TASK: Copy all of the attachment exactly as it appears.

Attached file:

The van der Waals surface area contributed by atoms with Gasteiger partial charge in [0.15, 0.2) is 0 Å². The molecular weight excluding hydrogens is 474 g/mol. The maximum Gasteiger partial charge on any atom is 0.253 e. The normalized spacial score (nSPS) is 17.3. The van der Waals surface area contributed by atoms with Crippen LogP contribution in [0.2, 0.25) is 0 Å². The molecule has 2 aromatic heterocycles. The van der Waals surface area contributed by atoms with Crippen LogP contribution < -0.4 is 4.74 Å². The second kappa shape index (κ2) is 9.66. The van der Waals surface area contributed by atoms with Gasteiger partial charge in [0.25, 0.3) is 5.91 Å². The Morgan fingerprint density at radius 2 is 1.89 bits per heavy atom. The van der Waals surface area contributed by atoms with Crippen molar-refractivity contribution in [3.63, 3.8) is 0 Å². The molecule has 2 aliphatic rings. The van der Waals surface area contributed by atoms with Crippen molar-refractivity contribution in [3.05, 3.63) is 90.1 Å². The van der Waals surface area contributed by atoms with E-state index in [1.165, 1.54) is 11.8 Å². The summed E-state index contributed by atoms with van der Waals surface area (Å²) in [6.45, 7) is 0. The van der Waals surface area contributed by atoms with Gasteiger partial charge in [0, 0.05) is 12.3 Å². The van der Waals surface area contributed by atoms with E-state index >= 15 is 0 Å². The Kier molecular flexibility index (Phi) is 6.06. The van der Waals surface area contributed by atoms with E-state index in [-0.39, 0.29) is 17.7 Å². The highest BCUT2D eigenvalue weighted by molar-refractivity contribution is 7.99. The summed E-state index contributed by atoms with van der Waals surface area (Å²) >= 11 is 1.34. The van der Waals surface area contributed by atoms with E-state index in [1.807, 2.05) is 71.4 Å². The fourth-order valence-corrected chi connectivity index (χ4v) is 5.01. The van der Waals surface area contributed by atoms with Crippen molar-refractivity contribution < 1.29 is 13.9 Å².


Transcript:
The van der Waals surface area contributed by atoms with Gasteiger partial charge in [0.15, 0.2) is 0 Å². The molecular weight excluding hydrogens is 474 g/mol. The maximum Gasteiger partial charge on any atom is 0.253 e. The normalized spacial score (nSPS) is 17.3. The van der Waals surface area contributed by atoms with Crippen LogP contribution in [0.2, 0.25) is 0 Å². The molecule has 2 aromatic heterocycles. The van der Waals surface area contributed by atoms with Crippen LogP contribution < -0.4 is 4.74 Å². The second kappa shape index (κ2) is 9.66. The van der Waals surface area contributed by atoms with Gasteiger partial charge in [0.25, 0.3) is 5.91 Å². The Morgan fingerprint density at radius 2 is 1.89 bits per heavy atom. The van der Waals surface area contributed by atoms with Crippen molar-refractivity contribution in [3.63, 3.8) is 0 Å². The molecule has 2 aliphatic rings. The van der Waals surface area contributed by atoms with Crippen molar-refractivity contribution in [3.05, 3.63) is 90.1 Å². The van der Waals surface area contributed by atoms with E-state index in [1.165, 1.54) is 11.8 Å². The summed E-state index contributed by atoms with van der Waals surface area (Å²) in [6.45, 7) is 0. The van der Waals surface area contributed by atoms with Gasteiger partial charge in [0, 0.05) is 12.3 Å². The van der Waals surface area contributed by atoms with E-state index >= 15 is 0 Å². The Kier molecular flexibility index (Phi) is 6.06. The van der Waals surface area contributed by atoms with E-state index in [-0.39, 0.29) is 17.7 Å². The highest BCUT2D eigenvalue weighted by molar-refractivity contribution is 7.99. The summed E-state index contributed by atoms with van der Waals surface area (Å²) >= 11 is 1.34. The van der Waals surface area contributed by atoms with E-state index in [1.807, 2.05) is 71.4 Å². The fourth-order valence-corrected chi connectivity index (χ4v) is 5.01. The van der Waals surface area contributed by atoms with Crippen molar-refractivity contribution < 1.29 is 13.9 Å².